Using Olfactory Bulb Cells to Treat Spinal Injury

Here is recent news of an approach to spinal injury that has produced benefits in one patient. It is worth tempering optimism until larger trials are attempted, however, as nerve regeneration has proven to be highly variable between individuals. The published paper on the results is open access, but very slow to load at the moment.

A paralysed man has been able to walk again after a pioneering therapy that involved transplanting cells from his nasal cavity into his spinal cord. Darek Fidyka, who was paralysed from the chest down in a knife attack in 2010, can now walk using a frame. The treatment used olfactory ensheathing cells (OECs) - specialist cells that form part of the sense of smell. OECs act as pathway cells that enable nerve fibres in the olfactory system to be continually renewed. In the first of two operations, surgeons removed one of the patient's olfactory bulbs and grew the cells in culture. Two weeks later they transplanted the OECs into the spinal cord, which had been cut through in the knife attack apart from a thin strip of scar tissue on the right.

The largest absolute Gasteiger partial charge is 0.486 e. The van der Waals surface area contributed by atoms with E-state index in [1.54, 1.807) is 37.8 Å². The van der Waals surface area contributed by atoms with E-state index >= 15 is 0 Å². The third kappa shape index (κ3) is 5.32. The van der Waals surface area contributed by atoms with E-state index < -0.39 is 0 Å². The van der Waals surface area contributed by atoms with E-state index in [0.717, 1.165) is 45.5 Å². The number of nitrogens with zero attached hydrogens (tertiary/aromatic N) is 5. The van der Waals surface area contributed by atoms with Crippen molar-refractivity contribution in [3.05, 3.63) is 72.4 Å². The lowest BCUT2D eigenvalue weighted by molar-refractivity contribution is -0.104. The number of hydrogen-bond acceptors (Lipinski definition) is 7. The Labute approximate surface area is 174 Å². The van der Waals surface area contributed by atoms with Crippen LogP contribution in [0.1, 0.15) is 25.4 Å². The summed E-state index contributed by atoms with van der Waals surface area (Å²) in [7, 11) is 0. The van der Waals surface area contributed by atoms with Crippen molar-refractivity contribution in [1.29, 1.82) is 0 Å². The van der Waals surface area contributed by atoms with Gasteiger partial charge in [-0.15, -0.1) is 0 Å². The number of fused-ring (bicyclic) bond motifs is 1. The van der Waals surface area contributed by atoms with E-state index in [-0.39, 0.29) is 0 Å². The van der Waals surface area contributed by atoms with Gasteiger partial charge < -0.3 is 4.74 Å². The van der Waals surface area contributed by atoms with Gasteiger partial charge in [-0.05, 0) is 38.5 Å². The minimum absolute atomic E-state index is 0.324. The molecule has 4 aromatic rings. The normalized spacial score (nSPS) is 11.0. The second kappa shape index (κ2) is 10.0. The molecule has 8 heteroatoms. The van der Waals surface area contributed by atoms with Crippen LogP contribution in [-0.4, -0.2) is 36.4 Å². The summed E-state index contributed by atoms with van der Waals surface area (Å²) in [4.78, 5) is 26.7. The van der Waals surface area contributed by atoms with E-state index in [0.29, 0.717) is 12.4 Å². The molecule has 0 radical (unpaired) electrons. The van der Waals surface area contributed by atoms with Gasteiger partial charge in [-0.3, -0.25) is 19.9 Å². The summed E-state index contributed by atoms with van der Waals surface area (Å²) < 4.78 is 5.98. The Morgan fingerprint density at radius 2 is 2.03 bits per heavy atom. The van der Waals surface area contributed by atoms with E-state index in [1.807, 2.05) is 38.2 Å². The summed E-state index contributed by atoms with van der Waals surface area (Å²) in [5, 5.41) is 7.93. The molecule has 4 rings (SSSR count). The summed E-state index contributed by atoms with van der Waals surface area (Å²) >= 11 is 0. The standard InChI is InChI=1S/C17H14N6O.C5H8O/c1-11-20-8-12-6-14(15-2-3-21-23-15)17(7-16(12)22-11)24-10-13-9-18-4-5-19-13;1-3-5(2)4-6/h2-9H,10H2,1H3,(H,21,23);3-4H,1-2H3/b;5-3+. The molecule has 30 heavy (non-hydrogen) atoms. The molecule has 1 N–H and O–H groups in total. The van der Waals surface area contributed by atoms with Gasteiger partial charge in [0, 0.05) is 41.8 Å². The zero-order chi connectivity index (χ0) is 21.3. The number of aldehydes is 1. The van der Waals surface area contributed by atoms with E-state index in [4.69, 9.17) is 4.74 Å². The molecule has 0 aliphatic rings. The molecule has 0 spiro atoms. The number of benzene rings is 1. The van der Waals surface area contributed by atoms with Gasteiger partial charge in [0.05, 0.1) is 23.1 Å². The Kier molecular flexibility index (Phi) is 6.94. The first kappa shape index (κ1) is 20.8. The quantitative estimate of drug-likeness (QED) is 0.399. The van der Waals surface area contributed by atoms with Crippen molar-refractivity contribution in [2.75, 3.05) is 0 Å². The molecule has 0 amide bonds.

They had just a drop of material to work with - about 500,000 cells. About 100 micro-injections of OECs were made above and below the injury. Four thin strips of nerve tissue were taken from the patient's ankle and placed across an 8mm (0.3in) gap on the left side of the cord. The scientists believe the OECs provided a pathway to enable fibres above and below the injury to reconnect, using the nerve grafts to bridge the gap in the cord.

Before the treatment, Mr Fidyka had been paralysed for nearly two years and had shown no sign of recovery despite many months of intensive physiotherapy. Mr Fidyka first noticed that the treatment had been successful after about three months, when his left thigh began putting on muscle. Six months after surgery, Mr Fidyka was able to take his first tentative steps along parallel bars, using leg braces and the support of a physiotherapist. Two years after the treatment, he can now walk outside the rehabilitation centre using a frame. He has also recovered some bladder and bowel sensation and sexual function.

Link: http://www.bbc.com/news/health-29645760

Comments

Post a comment; thoughtful, considered opinions are valued. Comments incorporating ad hominem attacks, advertising, and other forms of inappropriate behavior are likely to be deleted.

Note that there is a comment feed for those who like to keep up with conversations.